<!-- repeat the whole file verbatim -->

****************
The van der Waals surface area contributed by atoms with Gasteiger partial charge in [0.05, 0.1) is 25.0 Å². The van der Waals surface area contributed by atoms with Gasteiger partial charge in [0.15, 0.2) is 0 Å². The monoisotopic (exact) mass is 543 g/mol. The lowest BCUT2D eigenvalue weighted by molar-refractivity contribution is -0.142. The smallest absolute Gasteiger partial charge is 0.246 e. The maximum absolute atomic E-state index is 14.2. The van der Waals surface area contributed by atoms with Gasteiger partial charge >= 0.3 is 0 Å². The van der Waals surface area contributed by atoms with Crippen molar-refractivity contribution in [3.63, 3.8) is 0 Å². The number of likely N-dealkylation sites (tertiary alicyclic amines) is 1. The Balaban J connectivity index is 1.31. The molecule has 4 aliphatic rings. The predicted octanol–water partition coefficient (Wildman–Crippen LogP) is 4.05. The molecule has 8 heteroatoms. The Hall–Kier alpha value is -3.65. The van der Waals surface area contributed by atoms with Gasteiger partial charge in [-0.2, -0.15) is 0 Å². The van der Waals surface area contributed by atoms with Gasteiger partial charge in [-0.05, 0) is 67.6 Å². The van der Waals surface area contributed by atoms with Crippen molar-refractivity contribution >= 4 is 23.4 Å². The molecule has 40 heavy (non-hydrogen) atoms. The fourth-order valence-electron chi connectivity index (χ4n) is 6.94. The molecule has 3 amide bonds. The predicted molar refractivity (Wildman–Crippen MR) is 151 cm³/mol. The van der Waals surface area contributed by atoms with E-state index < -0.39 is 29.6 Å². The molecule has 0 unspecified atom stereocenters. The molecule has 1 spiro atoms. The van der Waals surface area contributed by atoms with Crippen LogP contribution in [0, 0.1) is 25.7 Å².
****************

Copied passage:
The van der Waals surface area contributed by atoms with Gasteiger partial charge in [0.05, 0.1) is 25.0 Å². The van der Waals surface area contributed by atoms with Gasteiger partial charge in [0.15, 0.2) is 0 Å². The monoisotopic (exact) mass is 543 g/mol. The lowest BCUT2D eigenvalue weighted by molar-refractivity contribution is -0.142. The smallest absolute Gasteiger partial charge is 0.246 e. The maximum absolute atomic E-state index is 14.2. The van der Waals surface area contributed by atoms with Gasteiger partial charge >= 0.3 is 0 Å². The van der Waals surface area contributed by atoms with Crippen molar-refractivity contribution in [3.63, 3.8) is 0 Å². The number of likely N-dealkylation sites (tertiary alicyclic amines) is 1. The Balaban J connectivity index is 1.31. The molecule has 4 aliphatic rings. The predicted octanol–water partition coefficient (Wildman–Crippen LogP) is 4.05. The molecule has 8 heteroatoms. The Hall–Kier alpha value is -3.65. The van der Waals surface area contributed by atoms with Gasteiger partial charge in [-0.2, -0.15) is 0 Å². The van der Waals surface area contributed by atoms with Gasteiger partial charge in [-0.05, 0) is 67.6 Å². The van der Waals surface area contributed by atoms with Crippen molar-refractivity contribution >= 4 is 23.4 Å². The molecule has 40 heavy (non-hydrogen) atoms. The fourth-order valence-electron chi connectivity index (χ4n) is 6.94. The molecule has 3 amide bonds. The predicted molar refractivity (Wildman–Crippen MR) is 151 cm³/mol. The van der Waals surface area contributed by atoms with E-state index < -0.39 is 29.6 Å². The molecule has 0 unspecified atom stereocenters. The molecule has 1 spiro atoms. The van der Waals surface area contributed by atoms with Crippen LogP contribution in [0, 0.1) is 25.7 Å².